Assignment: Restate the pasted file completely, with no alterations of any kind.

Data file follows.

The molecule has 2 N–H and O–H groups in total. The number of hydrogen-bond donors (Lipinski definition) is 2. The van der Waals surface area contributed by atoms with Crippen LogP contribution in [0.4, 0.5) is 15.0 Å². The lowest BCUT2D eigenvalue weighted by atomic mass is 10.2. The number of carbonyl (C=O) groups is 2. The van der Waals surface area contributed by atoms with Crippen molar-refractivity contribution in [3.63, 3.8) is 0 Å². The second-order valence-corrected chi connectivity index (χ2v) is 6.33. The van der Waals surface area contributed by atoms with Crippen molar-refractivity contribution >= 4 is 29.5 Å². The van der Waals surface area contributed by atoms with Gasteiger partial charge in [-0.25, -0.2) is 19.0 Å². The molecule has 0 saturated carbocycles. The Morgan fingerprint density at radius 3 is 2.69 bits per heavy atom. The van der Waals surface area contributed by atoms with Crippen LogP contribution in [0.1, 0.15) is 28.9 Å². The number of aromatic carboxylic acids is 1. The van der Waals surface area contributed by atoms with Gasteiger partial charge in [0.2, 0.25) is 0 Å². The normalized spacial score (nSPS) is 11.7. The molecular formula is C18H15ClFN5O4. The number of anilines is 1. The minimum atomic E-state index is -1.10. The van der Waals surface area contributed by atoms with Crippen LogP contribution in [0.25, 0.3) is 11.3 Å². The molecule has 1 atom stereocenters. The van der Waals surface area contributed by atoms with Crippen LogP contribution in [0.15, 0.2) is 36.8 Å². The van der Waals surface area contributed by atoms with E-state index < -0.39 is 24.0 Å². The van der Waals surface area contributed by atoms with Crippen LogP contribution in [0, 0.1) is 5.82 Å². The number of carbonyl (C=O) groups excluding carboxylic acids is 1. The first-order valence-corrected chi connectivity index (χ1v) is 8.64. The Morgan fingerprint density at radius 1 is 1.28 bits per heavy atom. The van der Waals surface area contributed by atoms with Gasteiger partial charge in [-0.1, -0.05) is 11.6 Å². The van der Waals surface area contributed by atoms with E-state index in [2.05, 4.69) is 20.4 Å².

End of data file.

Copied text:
The molecule has 2 N–H and O–H groups in total. The number of hydrogen-bond donors (Lipinski definition) is 2. The van der Waals surface area contributed by atoms with Crippen LogP contribution in [0.4, 0.5) is 15.0 Å². The lowest BCUT2D eigenvalue weighted by atomic mass is 10.2. The number of carbonyl (C=O) groups is 2. The van der Waals surface area contributed by atoms with Crippen molar-refractivity contribution in [3.63, 3.8) is 0 Å². The second-order valence-corrected chi connectivity index (χ2v) is 6.33. The van der Waals surface area contributed by atoms with Crippen molar-refractivity contribution >= 4 is 29.5 Å². The van der Waals surface area contributed by atoms with Gasteiger partial charge in [-0.25, -0.2) is 19.0 Å². The molecule has 0 saturated carbocycles. The Morgan fingerprint density at radius 3 is 2.69 bits per heavy atom. The van der Waals surface area contributed by atoms with Crippen LogP contribution in [0.1, 0.15) is 28.9 Å². The number of aromatic carboxylic acids is 1. The van der Waals surface area contributed by atoms with Gasteiger partial charge in [0.2, 0.25) is 0 Å². The normalized spacial score (nSPS) is 11.7. The molecular formula is C18H15ClFN5O4. The number of anilines is 1. The minimum atomic E-state index is -1.10. The van der Waals surface area contributed by atoms with Crippen LogP contribution in [0.25, 0.3) is 11.3 Å². The molecule has 1 atom stereocenters. The van der Waals surface area contributed by atoms with Crippen LogP contribution in [0.15, 0.2) is 36.8 Å². The van der Waals surface area contributed by atoms with E-state index < -0.39 is 24.0 Å². The van der Waals surface area contributed by atoms with Crippen LogP contribution in [0, 0.1) is 5.82 Å². The number of carbonyl (C=O) groups excluding carboxylic acids is 1. The first-order valence-corrected chi connectivity index (χ1v) is 8.64. The Morgan fingerprint density at radius 1 is 1.28 bits per heavy atom. The van der Waals surface area contributed by atoms with Gasteiger partial charge in [-0.1, -0.05) is 11.6 Å². The van der Waals surface area contributed by atoms with E-state index in [2.05, 4.69) is 20.4 Å².